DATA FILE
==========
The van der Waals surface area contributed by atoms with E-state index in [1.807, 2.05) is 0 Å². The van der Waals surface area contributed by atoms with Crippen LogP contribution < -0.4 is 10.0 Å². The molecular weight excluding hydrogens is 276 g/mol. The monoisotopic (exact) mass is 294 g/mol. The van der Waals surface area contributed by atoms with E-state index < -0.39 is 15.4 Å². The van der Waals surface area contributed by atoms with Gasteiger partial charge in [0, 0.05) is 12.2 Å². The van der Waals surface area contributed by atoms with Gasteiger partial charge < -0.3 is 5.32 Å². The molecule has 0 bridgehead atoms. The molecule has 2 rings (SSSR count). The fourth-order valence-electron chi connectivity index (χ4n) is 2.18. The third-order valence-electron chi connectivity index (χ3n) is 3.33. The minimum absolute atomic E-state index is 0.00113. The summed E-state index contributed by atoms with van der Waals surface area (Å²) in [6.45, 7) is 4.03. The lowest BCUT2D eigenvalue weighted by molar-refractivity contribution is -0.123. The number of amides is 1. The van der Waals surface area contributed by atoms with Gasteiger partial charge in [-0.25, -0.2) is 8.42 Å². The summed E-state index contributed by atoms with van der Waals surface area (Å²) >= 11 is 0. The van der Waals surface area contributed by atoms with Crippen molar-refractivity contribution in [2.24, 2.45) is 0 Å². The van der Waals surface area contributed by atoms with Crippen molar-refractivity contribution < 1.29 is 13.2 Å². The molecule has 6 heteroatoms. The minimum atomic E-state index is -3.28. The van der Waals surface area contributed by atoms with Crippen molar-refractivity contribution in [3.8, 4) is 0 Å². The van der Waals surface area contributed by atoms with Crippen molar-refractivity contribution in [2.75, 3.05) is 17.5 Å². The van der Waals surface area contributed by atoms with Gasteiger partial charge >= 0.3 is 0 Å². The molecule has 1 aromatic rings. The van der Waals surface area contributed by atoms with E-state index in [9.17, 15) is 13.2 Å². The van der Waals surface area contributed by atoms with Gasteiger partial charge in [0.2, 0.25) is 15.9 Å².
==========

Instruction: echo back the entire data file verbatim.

The van der Waals surface area contributed by atoms with E-state index in [1.807, 2.05) is 0 Å². The van der Waals surface area contributed by atoms with Crippen LogP contribution < -0.4 is 10.0 Å². The molecular weight excluding hydrogens is 276 g/mol. The monoisotopic (exact) mass is 294 g/mol. The van der Waals surface area contributed by atoms with E-state index < -0.39 is 15.4 Å². The van der Waals surface area contributed by atoms with Gasteiger partial charge in [0, 0.05) is 12.2 Å². The van der Waals surface area contributed by atoms with Gasteiger partial charge < -0.3 is 5.32 Å². The molecule has 0 bridgehead atoms. The molecule has 2 rings (SSSR count). The fourth-order valence-electron chi connectivity index (χ4n) is 2.18. The third-order valence-electron chi connectivity index (χ3n) is 3.33. The minimum absolute atomic E-state index is 0.00113. The summed E-state index contributed by atoms with van der Waals surface area (Å²) in [6.45, 7) is 4.03. The lowest BCUT2D eigenvalue weighted by molar-refractivity contribution is -0.123. The number of amides is 1. The van der Waals surface area contributed by atoms with Gasteiger partial charge in [-0.25, -0.2) is 8.42 Å². The summed E-state index contributed by atoms with van der Waals surface area (Å²) >= 11 is 0. The van der Waals surface area contributed by atoms with Crippen molar-refractivity contribution in [2.24, 2.45) is 0 Å². The van der Waals surface area contributed by atoms with Crippen molar-refractivity contribution < 1.29 is 13.2 Å². The molecule has 6 heteroatoms. The minimum atomic E-state index is -3.28. The van der Waals surface area contributed by atoms with Crippen molar-refractivity contribution in [3.8, 4) is 0 Å². The van der Waals surface area contributed by atoms with Crippen molar-refractivity contribution in [2.75, 3.05) is 17.5 Å². The van der Waals surface area contributed by atoms with Gasteiger partial charge >= 0.3 is 0 Å². The molecule has 1 aromatic rings. The van der Waals surface area contributed by atoms with E-state index in [9.17, 15) is 13.2 Å². The van der Waals surface area contributed by atoms with Gasteiger partial charge in [0.2, 0.25) is 15.9 Å².